In this article, three writers - Silas L Marker, Mads Vestergaard and Vincent F Hendricks - from the Centre for Information and Bubble Studies (CIBS) at the University of Copenhagen in Denmark explore what the digital age is poised to inflict on Africa if Africa fails to wake up, especially if African statisticians fail to bring this matter to the attention of politicians. On our part as African statisticians, through the Libreville resolution on data revolution, we raised this matter with our policymakers and will continue to do so. Pali Lehohla invited the CIBS in his column to discuss what the implications of the digital age are for Africa.
JOHANNESBURG – Earlier colonialists came by boats to "the new world" and expanded their empires by building railroads, farms and infrastructure. Today's colonialists are digital; they implement communication infrastructures such as social media in order to harvest data and turn it into money. This threatens the upcoming democracies in Africa, as they experience explosions of fake news and misinformation with tribal violence and democratic unrest as dire consequences.
What is digital colonialism?
“Digital colonialism” designates the decentralised extraction of data from citizens without their explicit consent through communication networks developed and owned by Western tech companies. This structure has four primary actors:
- The tech companies providing the technology and infrastructure for the data extraction, ad targeting and ad distribution.
- The advertising and consultancy firms which use the technology provided by (1) to target different groups with highly personalised ads and messages.
- The local companies, parties and organisations who pay (2) to help them impose their different agendas for the respective countries.
- The citizens who play both the role as data sources for (1) and target groups for (2) and (3).
For the tech companies, the citizens’ data are just like natural resources: they may be extracted and sold as commodities to commercial and political interests who need to know their target groups, so that they are able to push political messages, agendas or sell products to citizens.
The very core of the business model is already well known from the West: the tech companies provide seemingly free communication services and search engines, track the user around the platforms (and almost everywhere else on the internet - eg via the "social plug-ins") in order to enable advertisers to target consumers and voters with personal ads based on their behavioural patterns.
Social networks like Facebook, which is getting more and more widespread on the African continent, are key tools to reach the public and set the agenda, eg in elections. But what is going viral is not always true.
In Kenya, the fake news webpage FP News falsely reported that the opposition leader Raila Odinga orchestrated attacks on white-owned ranches. According to experts, fake news and misinformation like this might have been the cause of widespread tribal violence in the last two Keynan elections, where thousands of Kenyans died and thousands got displaced.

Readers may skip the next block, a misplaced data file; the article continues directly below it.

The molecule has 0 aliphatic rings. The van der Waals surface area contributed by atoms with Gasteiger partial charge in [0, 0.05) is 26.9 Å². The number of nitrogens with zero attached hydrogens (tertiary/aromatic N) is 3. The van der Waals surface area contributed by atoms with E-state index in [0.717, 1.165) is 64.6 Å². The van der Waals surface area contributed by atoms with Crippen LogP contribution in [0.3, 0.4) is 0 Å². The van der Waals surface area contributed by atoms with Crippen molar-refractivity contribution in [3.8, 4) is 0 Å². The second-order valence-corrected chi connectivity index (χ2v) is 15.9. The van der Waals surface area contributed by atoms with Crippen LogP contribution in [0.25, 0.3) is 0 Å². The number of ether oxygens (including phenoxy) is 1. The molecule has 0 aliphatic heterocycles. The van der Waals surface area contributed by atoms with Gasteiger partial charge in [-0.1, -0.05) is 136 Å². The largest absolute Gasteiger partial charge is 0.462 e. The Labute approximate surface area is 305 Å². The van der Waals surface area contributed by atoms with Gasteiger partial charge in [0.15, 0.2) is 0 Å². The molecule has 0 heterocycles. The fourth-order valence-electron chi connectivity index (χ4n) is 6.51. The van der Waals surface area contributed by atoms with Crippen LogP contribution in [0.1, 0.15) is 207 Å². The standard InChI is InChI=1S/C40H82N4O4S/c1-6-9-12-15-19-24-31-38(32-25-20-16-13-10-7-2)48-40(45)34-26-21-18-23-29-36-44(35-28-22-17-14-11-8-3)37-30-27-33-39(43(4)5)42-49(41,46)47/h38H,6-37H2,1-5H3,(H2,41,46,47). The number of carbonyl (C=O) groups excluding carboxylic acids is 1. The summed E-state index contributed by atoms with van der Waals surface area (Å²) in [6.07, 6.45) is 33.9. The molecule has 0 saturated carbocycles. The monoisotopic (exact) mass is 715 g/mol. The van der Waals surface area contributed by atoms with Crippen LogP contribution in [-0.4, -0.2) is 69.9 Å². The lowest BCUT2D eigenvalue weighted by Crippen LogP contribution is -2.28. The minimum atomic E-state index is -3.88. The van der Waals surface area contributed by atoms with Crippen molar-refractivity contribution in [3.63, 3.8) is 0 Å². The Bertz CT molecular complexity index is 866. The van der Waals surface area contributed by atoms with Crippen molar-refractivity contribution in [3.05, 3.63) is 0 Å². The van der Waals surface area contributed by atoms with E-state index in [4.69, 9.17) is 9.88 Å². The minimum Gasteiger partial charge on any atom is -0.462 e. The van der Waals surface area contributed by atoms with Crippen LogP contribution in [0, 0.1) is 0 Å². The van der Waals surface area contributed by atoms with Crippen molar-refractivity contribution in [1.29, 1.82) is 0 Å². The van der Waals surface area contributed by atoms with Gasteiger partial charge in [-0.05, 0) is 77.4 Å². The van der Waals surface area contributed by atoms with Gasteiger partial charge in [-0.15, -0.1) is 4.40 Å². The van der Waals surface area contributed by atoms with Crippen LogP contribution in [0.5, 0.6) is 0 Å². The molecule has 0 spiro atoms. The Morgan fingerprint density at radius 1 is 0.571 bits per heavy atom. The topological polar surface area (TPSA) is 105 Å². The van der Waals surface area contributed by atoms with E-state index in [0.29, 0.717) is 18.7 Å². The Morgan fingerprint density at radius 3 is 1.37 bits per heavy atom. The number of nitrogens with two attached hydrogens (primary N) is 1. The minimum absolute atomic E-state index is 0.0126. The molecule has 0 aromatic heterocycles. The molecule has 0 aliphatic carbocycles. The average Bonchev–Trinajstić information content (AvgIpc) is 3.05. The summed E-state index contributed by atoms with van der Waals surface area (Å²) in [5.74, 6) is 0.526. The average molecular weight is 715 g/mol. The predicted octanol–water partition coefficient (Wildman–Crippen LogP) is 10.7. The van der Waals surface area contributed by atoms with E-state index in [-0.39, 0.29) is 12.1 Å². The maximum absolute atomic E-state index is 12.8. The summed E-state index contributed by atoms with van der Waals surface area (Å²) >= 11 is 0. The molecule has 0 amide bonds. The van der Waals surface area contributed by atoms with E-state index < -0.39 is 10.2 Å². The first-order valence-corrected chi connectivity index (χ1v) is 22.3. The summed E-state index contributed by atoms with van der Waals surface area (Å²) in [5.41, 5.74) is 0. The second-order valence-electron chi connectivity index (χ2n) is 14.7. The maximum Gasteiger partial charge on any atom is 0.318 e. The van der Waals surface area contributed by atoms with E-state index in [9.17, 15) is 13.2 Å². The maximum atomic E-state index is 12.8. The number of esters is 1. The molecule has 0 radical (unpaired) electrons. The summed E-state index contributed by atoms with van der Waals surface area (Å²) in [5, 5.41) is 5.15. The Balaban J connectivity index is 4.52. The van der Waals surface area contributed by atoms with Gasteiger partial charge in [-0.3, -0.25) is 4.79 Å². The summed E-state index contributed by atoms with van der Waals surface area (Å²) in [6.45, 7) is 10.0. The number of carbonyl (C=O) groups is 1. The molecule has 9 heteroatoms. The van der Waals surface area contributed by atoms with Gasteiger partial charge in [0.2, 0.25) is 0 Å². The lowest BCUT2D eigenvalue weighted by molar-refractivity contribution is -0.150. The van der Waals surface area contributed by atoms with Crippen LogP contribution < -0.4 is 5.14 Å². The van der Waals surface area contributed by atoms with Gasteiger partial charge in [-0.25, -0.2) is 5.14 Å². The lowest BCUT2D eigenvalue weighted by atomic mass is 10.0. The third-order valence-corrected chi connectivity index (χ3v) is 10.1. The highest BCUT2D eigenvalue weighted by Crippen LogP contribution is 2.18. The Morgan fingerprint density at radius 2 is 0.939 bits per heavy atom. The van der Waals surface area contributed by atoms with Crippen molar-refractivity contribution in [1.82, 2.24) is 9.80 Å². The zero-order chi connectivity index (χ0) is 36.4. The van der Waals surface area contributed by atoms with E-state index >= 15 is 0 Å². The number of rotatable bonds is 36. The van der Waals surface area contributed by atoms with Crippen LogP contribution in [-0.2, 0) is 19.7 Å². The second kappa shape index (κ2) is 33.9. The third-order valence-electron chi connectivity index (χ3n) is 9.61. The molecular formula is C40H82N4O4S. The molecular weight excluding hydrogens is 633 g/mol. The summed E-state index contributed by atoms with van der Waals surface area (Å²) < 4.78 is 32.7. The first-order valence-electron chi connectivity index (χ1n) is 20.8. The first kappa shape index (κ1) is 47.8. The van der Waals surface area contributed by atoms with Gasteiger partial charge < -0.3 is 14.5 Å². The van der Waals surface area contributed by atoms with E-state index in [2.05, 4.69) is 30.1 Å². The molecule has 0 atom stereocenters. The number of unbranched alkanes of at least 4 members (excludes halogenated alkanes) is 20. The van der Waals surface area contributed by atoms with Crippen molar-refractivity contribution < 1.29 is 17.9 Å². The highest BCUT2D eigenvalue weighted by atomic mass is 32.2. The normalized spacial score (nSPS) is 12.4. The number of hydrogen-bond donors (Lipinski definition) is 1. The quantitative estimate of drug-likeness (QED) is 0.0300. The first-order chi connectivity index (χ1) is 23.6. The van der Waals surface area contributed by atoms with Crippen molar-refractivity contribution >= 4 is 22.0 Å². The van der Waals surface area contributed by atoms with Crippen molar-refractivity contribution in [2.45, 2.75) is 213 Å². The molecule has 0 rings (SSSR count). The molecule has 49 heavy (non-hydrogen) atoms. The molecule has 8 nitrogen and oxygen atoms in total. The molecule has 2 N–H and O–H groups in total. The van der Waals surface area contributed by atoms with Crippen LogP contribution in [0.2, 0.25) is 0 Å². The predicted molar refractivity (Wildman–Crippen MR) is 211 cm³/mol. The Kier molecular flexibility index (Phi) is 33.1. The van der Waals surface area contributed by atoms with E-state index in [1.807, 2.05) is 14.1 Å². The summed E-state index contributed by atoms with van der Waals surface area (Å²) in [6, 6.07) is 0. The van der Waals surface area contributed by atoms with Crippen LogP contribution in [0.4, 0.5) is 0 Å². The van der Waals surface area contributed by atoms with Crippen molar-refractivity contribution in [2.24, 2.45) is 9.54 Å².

Misinformation is not only a problem in Kenya. In February 2018, a fake report of herdsmen attacking and killing people along the Lagos-Ibadan Expressway in the Ogun State in Nigeria went viral on Nigerian social media. And in June, fake pictures started to circulate on the Nigerian social media, falsely claiming to show new tribal violence, though the pictures were two to seven years old.
The social and political consequences of these unfortunate eventualities concern citizens and pose threats to their self-determination and security. However, to the tech giants and consultancy firms providing and using the communication technology to harvest data and target audiences, it is just business.
This year, executives from Cambridge Analytica (CA) were caught on tape bragging about how they ran “about every element of his (President Kenyatta’s) campaign” in Kenya. “We’d stage the whole thing,” the managing director of CA’s political division, Mark Turnbull, says in the video.
Countries such as Kenya and Nigeria have no or very limited data protection laws, which makes citizen data a veritable (and profitable) buffet for the digital colonisers. It is easy to harvest data and to use it for targeting the right groups with the messages that feed the strongest mobilising emotions: fear, anger and hate.
As Lucy Pardon, Privacy International policy officer, notes: The potential data-gathering could be extremely intrusive, including sensitive personal data, such as a person's ethnicity.
In other words, digital colonialism is threatening to turn young, developing democracies post-factual (https://link.springer.com/book/10.1007/978-3-030-00813-0) with more data-driven misinformation and manipulation resulting in more tribal violence and instability.
The new digital colonial actors who feed, monetise and profit from diversion and polarisation may only be effectively resisted by a united front of actors working together for political self-determination, democracy and development of the African continent on its own terms.
A unity of forces to avoid that a continent in which citizens historically have been forced into cast-iron chains risks a future in invisible chains consisting of 0s and 1s.
The views and expressions are not necessarily that of Independent Media.